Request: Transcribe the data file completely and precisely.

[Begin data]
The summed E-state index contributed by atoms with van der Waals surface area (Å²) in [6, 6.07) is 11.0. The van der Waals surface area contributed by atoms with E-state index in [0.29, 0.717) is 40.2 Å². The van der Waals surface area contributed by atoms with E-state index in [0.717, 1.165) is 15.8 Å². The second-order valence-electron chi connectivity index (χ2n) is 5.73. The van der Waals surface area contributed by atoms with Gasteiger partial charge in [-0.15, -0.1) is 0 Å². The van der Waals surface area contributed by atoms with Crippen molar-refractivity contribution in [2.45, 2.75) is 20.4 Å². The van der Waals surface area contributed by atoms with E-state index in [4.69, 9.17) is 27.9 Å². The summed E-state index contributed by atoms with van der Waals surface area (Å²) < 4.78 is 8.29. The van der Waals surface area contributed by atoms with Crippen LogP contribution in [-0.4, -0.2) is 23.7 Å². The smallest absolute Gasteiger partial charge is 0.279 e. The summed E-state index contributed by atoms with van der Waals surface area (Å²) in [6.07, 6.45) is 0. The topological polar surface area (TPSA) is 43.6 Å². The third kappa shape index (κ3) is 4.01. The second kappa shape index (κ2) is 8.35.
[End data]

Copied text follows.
The summed E-state index contributed by atoms with van der Waals surface area (Å²) in [6, 6.07) is 11.0. The van der Waals surface area contributed by atoms with E-state index in [0.29, 0.717) is 40.2 Å². The van der Waals surface area contributed by atoms with E-state index in [0.717, 1.165) is 15.8 Å². The second-order valence-electron chi connectivity index (χ2n) is 5.73. The van der Waals surface area contributed by atoms with Gasteiger partial charge in [-0.15, -0.1) is 0 Å². The van der Waals surface area contributed by atoms with Crippen molar-refractivity contribution in [2.45, 2.75) is 20.4 Å². The van der Waals surface area contributed by atoms with E-state index in [4.69, 9.17) is 27.9 Å². The summed E-state index contributed by atoms with van der Waals surface area (Å²) < 4.78 is 8.29. The van der Waals surface area contributed by atoms with Crippen LogP contribution in [-0.4, -0.2) is 23.7 Å². The smallest absolute Gasteiger partial charge is 0.279 e. The summed E-state index contributed by atoms with van der Waals surface area (Å²) in [6.07, 6.45) is 0. The topological polar surface area (TPSA) is 43.6 Å². The third kappa shape index (κ3) is 4.01. The second kappa shape index (κ2) is 8.35.